If you’re looking for some quirky repurposed accessories for your home but don’t feel confident making them yourself, I found some cracking items on  They sell a whole host of upcycled and brand new home wares, including this iPad lecturn made from antique shoe lasts!

iPad Lecturn / Drawer Table / Knife Block

Whilst searching for magazine storage solutions online (my interior magazine collection is threatening to break through the loft floor its so heavy), I spotted this brilliant and stylish magazine stool idea!  If you can’t stretch to £125 from, then why not try making your own like the one featured on

Magazine stool, £125 or make your own using a board, some castors and an old leather belt – you can add another board on the top to make a mini table, or a cushion to sit on in comfort


There’s a surprising number of home ware items available on the market now that use 100% recycled materials.  Unrecognisable when compared to their original state, these home accessories not only help the environment but look gorgeous too!

Plastic Rug

Washable rugs made from up to 3000 recycled plastic bottles (ph:

Aside from reducing and reusing your plastic waste and bottles, we can also recycle them.  Thankfully there are plenty of placed to recycle your plastic waste these days including collections run by your local council, drop off bins at supermarkets and neighbourhood tips.  Rather than just chipping them and making them back into plastic bottles, some home ware manufacturers are using the waste to create some fantastic furniture and decorative pieces.

clockwise from top-left: Eco Bread Board / Magazine Mirror Frame / Recycled Glass Kitchen Worktop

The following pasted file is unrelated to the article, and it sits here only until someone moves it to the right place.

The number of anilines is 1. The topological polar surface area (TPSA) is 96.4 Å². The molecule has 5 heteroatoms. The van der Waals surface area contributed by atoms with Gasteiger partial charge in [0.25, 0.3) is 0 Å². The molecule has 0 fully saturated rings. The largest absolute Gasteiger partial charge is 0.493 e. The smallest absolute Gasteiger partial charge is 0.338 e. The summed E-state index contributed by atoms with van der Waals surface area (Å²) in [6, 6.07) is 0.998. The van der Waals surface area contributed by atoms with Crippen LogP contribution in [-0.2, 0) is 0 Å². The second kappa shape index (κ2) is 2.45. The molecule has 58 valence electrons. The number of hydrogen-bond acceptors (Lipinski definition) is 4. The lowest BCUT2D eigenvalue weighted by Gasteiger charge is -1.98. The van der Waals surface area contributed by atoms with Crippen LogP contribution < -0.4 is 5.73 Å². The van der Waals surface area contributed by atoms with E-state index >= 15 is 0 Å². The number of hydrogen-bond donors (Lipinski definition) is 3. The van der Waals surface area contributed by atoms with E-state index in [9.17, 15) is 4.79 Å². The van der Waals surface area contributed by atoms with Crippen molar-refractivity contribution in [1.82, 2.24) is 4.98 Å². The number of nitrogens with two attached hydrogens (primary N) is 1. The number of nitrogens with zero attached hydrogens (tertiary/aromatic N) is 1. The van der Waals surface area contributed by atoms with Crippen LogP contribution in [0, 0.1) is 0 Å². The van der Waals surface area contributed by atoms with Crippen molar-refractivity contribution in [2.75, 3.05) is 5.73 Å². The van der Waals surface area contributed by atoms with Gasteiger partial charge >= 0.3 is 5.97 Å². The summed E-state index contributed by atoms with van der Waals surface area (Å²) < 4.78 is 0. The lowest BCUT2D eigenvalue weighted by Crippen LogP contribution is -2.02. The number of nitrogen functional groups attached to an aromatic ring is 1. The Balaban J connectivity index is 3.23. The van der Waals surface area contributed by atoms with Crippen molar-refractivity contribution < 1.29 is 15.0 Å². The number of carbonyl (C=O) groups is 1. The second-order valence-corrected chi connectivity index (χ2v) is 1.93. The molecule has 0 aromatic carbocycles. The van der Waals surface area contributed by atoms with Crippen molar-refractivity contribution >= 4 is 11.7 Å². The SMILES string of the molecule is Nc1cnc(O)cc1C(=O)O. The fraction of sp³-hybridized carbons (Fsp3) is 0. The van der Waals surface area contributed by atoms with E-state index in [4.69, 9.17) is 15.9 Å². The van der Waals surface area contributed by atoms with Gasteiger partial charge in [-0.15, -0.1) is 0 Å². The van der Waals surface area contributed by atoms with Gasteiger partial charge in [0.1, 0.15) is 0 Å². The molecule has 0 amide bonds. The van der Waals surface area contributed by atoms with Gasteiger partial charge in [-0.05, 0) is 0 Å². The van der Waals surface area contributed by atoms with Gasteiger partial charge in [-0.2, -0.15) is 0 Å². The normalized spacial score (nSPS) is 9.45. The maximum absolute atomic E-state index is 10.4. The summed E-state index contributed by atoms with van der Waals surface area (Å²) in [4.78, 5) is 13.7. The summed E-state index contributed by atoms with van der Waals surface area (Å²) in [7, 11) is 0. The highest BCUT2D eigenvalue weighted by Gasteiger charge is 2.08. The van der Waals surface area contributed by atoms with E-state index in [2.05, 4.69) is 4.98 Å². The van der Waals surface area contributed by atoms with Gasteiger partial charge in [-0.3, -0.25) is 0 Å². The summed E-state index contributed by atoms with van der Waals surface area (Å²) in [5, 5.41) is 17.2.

When I was a kid I remember me and my mum tearing stripes out of old magazine pages and rolling them to make beads, that we’d later thread onto string to make colourful necklaces and bracelets… now they use old magazines to decorate picture frames, mirrors and plant pots!  Why not refashion an old picture frame you have with folded paper as a nice DIY project, or if you don’t have the time then you can buy them from or how about this fab mirror from Habitat 🙂


Plastic Pledge 2

So I will be taking the Plastic Pledge in 2018, and looking at more ways I can reduce, reuse and recycle my plastic and general household waste.

Who’s with me???



If you want to find out more about sustainable living & buying environmentally friendly products, here are some useful links: – raising awareness about plastics polluting our oceans, and offer alternative products to help us reduce the amount of plastic we use – features articles on sustainable living, ethical fashion and home wares – online retailer who advocate ‘buy me once’ products that last, rather than cheaper repeat purchase items that break frequently – showcasing upcycled pieces, offering green ideas & championing designers and manufacturers who work with reclaimed materials – online retailer for environmentally friendly products and gifts – Trash to treasure blog, offering tips and how-to’s for you to try at home